Cambridge, MA. I often go to India, and it was a special privilege to travel last week to Jerusalem for an academic visit that was also a kind of retreat experience amid elemental realities of human and sacred life in today’s world. I stayed at the Jesuit community at the Pontifical Biblical Institute; was taken on a wonderful tour of some of the recent archaeological discoveries in the old city. I spent three hours at Yad Vashem, the World Holocaust Remembrance Center, which powerfully and meticulously documents the slow and deliberate murder of European Jewish life by the Nazis, the icy and wicked mechanism of total destruction, and the ultimate failure of Hitler to erase the Jews from the face of the earth. This is a terrible story peopled with the evil, the cowardly, and yet too some incredibly brave Jews and Christians who resisted evil, even unto death.
PBI is very near the old city, so I was able each day to visit, early in the morning, the Church of the Holy Sepulchre, and particularly Golgotha, Calvary, the holy site of the death of Jesus. I went there each morning during my stay, and found it most elemental simply to be there, at the center of everything so to speak. I thought of many Biblical passages, of course, but what echoed in my mind turned out to be a stray bit of TS Eliot: “At the still point of the turning world. Neither flesh nor fleshless; Neither from nor towards; at the still point, there the dance is… I can only say, there we have been: but I cannot say where. And I cannot say, how long, for that is to place it in time.” By my thinking (but probably not Eliot’s): from the still point of Calvary, where else is there to go?
And yet I did keep going. Once I had my bearings, each morning I walked from the Holy Sepulchre to the Western Wall, the holy remnant of the ancient temple of Jerusalem, to stand reverently among pious Jews, and myself to touch the Wall and pray, Only on one morning was I able to walk up to Al-Aqsa Mosque above the Western Wall, on the heights called the “Noble Sanctuary” by Muslims and the “Temple Mount” by Jews, and to pray there too for the peace of Jerusalem.
Much of the rest of each day was taken up with the academic events that brought me to Jerusalem in the first place. On Monday, I gave a lecture at the Benedictine Dormition Abbey, on how my learning of Hinduism might help us to learn differently from Judaism and Islam: enter the free flow of Hindu insights and practices, ever so diverse, in a carefuly and slow manners; study patiently and learn in depth; be transformed by what you learn; see where it leads you; let the difficulties comes later, after learning. All of this suggests that Jews, Christians, and Muslims take up the hard work of much more mutual learning, slowly and in detail.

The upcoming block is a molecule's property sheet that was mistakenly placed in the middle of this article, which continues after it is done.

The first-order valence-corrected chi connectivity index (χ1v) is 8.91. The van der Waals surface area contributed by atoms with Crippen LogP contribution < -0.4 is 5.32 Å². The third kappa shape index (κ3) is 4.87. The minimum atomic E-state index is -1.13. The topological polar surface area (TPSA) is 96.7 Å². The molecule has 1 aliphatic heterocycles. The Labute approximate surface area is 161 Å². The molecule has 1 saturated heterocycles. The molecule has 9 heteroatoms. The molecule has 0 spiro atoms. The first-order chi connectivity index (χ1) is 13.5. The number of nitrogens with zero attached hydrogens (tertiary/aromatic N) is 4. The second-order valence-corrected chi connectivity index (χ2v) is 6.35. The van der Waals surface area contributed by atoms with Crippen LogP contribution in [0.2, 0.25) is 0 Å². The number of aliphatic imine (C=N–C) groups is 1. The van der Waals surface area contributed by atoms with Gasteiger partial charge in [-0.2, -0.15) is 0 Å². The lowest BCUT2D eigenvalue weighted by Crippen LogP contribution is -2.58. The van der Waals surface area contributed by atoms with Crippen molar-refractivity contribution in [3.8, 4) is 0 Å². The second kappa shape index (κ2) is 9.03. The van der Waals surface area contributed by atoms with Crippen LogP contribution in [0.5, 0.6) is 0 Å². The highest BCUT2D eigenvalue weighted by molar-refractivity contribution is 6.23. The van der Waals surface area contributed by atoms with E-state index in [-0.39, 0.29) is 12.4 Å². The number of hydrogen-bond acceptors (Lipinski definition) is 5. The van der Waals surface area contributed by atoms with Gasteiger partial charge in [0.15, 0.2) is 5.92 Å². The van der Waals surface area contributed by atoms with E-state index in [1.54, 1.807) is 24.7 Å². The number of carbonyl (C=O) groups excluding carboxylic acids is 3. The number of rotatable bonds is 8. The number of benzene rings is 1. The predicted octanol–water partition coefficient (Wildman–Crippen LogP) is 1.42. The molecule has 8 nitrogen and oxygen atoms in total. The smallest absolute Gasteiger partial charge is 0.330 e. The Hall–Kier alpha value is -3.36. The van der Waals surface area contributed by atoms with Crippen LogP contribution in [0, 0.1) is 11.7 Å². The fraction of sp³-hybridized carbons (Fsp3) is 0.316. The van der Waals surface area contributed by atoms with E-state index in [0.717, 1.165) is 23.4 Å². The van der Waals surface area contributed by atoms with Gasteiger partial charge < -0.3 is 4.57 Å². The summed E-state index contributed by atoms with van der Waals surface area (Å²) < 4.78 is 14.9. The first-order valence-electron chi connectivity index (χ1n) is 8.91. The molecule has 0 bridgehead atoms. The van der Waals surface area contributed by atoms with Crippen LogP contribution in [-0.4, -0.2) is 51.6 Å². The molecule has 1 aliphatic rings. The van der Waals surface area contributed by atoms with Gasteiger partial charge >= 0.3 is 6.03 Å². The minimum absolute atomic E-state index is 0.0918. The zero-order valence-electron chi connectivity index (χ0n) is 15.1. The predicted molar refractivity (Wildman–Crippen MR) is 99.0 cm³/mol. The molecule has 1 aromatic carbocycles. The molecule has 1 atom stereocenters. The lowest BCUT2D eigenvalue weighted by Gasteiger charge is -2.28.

On Tuesday, I participated in a workshop at Hebrew University consisting on five papers on daily ritual practice in Muslim, Jewish, and Hindu traditions (where I spoke on the Manual of Daily Workshop composed by the Hindu theologian Ramanuja 1000 years ago). After lunch, I joined a small study group dedicated to reading Rabbinic law alongside Hindu religious law (for which I contributed the Hindu text) — we met for two hours, but could have met for two years, so rich and complex were the texts individually and together. The next day, Wednesday, I spent nearly two hours with a very interesting seminar of very smart and perceptive students at Hebrew University on interreligious learning: how can you learn deeply and well, without trivializing either your own or the other tradition?
It was particularly pleasing that on Wednesday evening, for my last public event, I was invited to speak at the Swedish Theological Institute, in conversation with an old friend, Rabbi Dr. Alon Goshen-Gottstein, a leading figure in interreligious dialogue in Israel and founder of the Elijah Interfaith Institute. Like myself, he has studied Hinduism for a long time. We both reflected on our experiences and studies of Hinduism, with attention to doctrinal matters, to the history and life and practice of the communities in which doctrines take shape and are passed down, and to our own personal stories, how we have studied, and where it has led. It was a most unusual exchange, a Rabbi and a priest discussing Hinduism together. Excellent questions pushed us further still, examining how life and theology, Jewish and Christian and Hindu, merge and part and deepen, over and again.